Thursday, January 23, 2014

Controlling a chamber heater

My lab is in the basement and it is pretty chilly there, usually about 18C. I have trouble with prints warping, even with PLA. A few weeks ago I borrowed my wife's small space heater and put it in the chamber with the printer, raising the temp to about 40C.  This seems to help the prints a lot by both slightly preheating the incoming filament and also reducing the shrinkage of the plastic during the print.

I gave her back her heater and she got me my own, a 1200 watt ceramic heater for $15 from a local store. The problem is that it had no thermostatic control as hers did, so even on low, it got so hot that it melted some of the parts on my printer (70C - my parts are mostly PLA). I thought about getting another heater with a control, but I decided that if this was going to run unattended, I didn't want to trust the cheap mechanical control that's likely to be on those things.

I had a 25 amp AC solid state relay sitting around and I decided to try using the printer to control the heater. I cracked it open and determined the best place to hook up. You really only want to switch the heat on and off, not the fan, because if you turn the heat and the fan off at once, you're likely to eventually damage the heating element.

I then hooked up a battery to the relay to just hold it on, switched to the highest heat range and watched it run for 30 minutes as a worst case test.  I don't expect to run it on high but I didn't want to put something together that might melt or catch fire if left unattended.




The result was that the relay got a little too hot for my liking, creeping up over 110C and still going (though slowly).  So I opted to put a small heat sink on it.  Since the relay reached 110C with no heat sink at all (the back panel was up against an insulator) I figured a couple of aluminum fins would work nicely.  I cut a bit of aluminum, bent some tabs up and stuck it to the back of the relay with some heat sink compound.

After assembling with the heat sink, a subsequent test only reached 76C which is within my comfort zone.


I then put a thermistor in open air in the chamber and hooked the relay up to the bed control - I don't currently have a heated bed so that's the easiest way to deal with it for now.  Eventually I'll recompile the firmware to control chamber temp on the 3rd MOSFET channel.  If I ever want to mount dual extruders again, I will probably just toss a separate Arduino on it to control it as a standalone.

It still needs some insulation on it because the bottom terminals are live 120v mains, but it works very well in testing.


Sunday, January 12, 2014

Basic maintenace: Chain cleaning

Keeping your bicycle chain clean can really increase the lifespan of your drivetrain, not to mention making it quieter and more pleasant to ride.

If you have a bicycle with a rear derailleur, the easiest and best way to clean the chain is with an on-bike chain cleaner. For me this gets chains cleaner than the method I describe below (removing the chain and washing it) because the chain cleaners have brushes that get between links, and honestly I'm just not willing to go to that much effort manually.  FWIW I find the Finish Line chain cleaner ($20 on Amazon) to be good and durable.  I just use warm water with a small squeeze of Dawn dishwashing soap in it, then dry and lube.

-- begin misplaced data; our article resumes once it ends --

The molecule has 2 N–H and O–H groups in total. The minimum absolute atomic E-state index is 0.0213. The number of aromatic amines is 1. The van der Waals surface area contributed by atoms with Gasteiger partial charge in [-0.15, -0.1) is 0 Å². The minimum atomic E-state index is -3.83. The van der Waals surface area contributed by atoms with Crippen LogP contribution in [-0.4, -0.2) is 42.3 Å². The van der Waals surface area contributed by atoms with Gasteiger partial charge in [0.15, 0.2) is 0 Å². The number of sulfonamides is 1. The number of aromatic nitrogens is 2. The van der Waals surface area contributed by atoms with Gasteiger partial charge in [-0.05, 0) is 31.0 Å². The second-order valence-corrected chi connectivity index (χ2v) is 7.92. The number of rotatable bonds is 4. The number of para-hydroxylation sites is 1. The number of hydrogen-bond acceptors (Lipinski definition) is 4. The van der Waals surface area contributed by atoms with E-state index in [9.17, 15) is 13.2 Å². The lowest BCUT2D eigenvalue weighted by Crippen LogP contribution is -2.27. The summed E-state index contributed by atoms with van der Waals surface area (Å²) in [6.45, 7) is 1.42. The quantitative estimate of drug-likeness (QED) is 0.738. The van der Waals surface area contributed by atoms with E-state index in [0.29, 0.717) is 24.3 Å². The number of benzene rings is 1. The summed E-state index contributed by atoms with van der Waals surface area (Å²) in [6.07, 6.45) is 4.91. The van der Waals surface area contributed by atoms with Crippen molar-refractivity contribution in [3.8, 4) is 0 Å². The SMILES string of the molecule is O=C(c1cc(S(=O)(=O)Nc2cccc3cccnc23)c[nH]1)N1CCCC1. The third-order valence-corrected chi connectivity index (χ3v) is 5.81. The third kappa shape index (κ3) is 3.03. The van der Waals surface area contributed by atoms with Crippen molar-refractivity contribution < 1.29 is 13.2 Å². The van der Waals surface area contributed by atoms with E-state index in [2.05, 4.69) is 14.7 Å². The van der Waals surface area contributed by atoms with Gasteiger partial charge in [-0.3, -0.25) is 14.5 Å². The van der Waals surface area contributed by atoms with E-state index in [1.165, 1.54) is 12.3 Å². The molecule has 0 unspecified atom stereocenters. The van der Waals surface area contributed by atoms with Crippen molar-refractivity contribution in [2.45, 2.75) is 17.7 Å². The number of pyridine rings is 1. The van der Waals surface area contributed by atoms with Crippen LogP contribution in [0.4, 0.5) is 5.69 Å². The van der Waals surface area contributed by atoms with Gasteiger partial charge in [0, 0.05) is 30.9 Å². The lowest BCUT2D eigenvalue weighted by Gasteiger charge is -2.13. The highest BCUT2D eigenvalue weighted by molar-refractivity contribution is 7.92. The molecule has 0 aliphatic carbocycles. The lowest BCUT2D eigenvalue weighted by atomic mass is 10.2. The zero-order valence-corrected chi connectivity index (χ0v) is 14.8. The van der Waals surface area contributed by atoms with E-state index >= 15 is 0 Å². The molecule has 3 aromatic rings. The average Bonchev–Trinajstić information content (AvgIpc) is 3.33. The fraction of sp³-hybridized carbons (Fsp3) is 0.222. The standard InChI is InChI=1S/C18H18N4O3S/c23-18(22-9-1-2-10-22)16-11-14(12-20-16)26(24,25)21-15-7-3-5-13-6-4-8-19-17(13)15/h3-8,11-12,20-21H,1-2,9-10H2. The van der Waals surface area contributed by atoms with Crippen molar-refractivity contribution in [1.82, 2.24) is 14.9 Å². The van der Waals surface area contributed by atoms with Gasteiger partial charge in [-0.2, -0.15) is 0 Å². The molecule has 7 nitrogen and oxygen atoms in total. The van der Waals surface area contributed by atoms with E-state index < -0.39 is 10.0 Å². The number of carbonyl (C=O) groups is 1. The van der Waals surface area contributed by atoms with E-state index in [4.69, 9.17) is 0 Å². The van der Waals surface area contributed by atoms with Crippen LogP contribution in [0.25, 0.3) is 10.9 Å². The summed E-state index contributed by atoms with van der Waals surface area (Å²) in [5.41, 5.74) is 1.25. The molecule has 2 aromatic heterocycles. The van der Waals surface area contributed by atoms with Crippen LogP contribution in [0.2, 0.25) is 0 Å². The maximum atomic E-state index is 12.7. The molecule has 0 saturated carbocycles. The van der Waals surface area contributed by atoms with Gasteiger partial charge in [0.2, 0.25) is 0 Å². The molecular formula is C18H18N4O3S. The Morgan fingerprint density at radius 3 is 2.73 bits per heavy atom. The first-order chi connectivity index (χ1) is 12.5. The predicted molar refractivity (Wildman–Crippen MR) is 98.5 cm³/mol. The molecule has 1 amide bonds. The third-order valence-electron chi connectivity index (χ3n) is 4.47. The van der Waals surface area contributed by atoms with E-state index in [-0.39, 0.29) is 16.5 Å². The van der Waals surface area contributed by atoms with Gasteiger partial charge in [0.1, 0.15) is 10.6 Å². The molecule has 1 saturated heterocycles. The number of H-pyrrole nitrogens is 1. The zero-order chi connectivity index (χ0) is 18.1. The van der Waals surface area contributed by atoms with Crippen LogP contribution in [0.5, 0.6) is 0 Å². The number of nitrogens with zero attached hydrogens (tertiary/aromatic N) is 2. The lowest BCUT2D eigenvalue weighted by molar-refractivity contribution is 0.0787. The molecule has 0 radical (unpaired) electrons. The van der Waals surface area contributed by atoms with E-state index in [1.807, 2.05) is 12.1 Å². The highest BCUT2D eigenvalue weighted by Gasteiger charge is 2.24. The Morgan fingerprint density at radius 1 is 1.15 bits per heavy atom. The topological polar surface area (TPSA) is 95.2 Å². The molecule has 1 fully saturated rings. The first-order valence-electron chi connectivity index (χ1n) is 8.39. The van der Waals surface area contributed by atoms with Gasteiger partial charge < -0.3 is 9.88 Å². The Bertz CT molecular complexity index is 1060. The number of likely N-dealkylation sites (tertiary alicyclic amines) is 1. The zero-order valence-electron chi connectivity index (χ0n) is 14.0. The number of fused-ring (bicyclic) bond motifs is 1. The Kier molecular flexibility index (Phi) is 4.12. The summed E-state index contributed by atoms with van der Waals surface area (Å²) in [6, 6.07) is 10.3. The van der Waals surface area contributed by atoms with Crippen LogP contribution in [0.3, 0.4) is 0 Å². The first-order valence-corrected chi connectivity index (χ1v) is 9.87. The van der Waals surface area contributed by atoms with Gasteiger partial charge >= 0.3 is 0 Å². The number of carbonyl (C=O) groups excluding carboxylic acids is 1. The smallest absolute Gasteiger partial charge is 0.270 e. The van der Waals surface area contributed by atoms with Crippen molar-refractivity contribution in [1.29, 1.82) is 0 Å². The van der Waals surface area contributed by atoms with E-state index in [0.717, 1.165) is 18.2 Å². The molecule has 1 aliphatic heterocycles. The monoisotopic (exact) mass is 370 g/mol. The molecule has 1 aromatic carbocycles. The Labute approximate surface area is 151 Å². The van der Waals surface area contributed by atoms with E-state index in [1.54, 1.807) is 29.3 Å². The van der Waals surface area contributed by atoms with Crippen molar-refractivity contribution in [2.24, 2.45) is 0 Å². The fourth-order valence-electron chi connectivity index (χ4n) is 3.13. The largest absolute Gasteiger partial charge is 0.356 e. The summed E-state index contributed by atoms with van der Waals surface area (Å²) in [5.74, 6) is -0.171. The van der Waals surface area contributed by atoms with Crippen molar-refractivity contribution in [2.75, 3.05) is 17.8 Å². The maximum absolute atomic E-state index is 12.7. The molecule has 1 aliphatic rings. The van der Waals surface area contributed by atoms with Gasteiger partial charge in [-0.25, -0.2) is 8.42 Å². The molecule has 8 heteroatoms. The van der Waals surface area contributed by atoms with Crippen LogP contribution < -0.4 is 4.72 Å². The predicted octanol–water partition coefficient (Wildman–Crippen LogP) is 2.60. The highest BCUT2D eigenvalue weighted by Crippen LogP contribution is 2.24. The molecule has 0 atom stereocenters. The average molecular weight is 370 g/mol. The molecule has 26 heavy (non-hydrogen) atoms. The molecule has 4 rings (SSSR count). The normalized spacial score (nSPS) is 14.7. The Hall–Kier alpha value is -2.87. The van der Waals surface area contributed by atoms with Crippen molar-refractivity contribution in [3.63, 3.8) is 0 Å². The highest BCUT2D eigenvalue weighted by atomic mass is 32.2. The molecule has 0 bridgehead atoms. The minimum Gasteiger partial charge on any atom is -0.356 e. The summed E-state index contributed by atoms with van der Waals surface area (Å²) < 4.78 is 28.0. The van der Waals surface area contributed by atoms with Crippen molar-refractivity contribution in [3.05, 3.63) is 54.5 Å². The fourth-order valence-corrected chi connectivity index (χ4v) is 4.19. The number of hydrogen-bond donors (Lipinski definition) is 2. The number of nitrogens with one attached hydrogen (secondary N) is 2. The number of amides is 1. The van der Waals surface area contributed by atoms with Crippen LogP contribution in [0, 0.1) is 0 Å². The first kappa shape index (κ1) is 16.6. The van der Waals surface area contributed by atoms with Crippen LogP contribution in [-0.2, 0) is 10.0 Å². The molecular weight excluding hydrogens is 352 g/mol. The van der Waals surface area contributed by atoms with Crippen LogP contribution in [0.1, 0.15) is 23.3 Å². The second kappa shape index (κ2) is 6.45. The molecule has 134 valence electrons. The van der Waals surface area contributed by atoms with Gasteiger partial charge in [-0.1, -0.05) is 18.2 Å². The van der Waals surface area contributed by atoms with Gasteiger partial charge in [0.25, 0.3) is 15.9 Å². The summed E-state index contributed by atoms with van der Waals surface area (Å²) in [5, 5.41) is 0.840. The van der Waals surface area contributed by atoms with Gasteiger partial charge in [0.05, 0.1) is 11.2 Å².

If you have a single speed or internally geared hub bike, you'll need to remove the chain from the bike to clean it properly.  Before you do this, make sure you have a master link to put the chain back on again.  If your chain doesn't have one, you'll have to get one.  There are at least two different sizes of master link, but for single speed the 7/8 speed links are pretty much universal.  Don't get 9/10 speed master links

Step one, remove the rear wheel, using whatever method is normal for your bike.

Step two, if you have a master link already, find it, separate it and remove the chain from the bike.  If you don't, then use a chain tool to remove a pin.  Also remove the adjacent pin on the half link with the outer plates, so that the chain's two ends are the half links with the narrower, inner plates, which will be compatible with your master link later.

If your chain is quite dirty, as was mine when I cleaned it in January after a few hundred miles of winter snow/salt/slush riding, it'll look like this:

I really do not advocate letting a chain get that bad, but in the winter time, when it's well below freezing, I just can't bring myself to work on the bike much, and besides, a clean chain will look like that after 2 days of riding, so it's hard to get up much ambition for the job.  Still, it should be done at least occasionally.  In the summer, I would never let a chain get to this point.

Get a plastic jar that can easily fit the chain inside.  I use a peanut butter jar.  You probably want to use plastic, not glass.  Put the chain in there and we will begin a series of washes.  Generally I do one in hot water to start with, just to bust loose the random salt and mud.  Then I follow up with at least 3 or 4 washes with hot water and Dawn dishwashing liquid.  Finally I'll use hot water and a tablespoon or so of Simple Green.

For each wash, swirl the chain around, then let it sit for 10 minutes or so, then swirl again vigorously for 2 minutes or so.  Drain, rinse, and go to the next step.  After the last step, do one more with just hot water again.  Take the chain out and let it dry.

Lubricate each link with your choice of fluid.  Apply the lubricant to the edge of the chain, drawing it across both sets of plates and the roller. If it's cold out, let the chain sit for half an hour or so inside to let the lube get inside the rollers.  I'm currently using Chain-L, which is extremely thick, like honey, and stays on the chain really well.  But others have their own preference, so whatever you like.  Finally, put the chain back on the bike.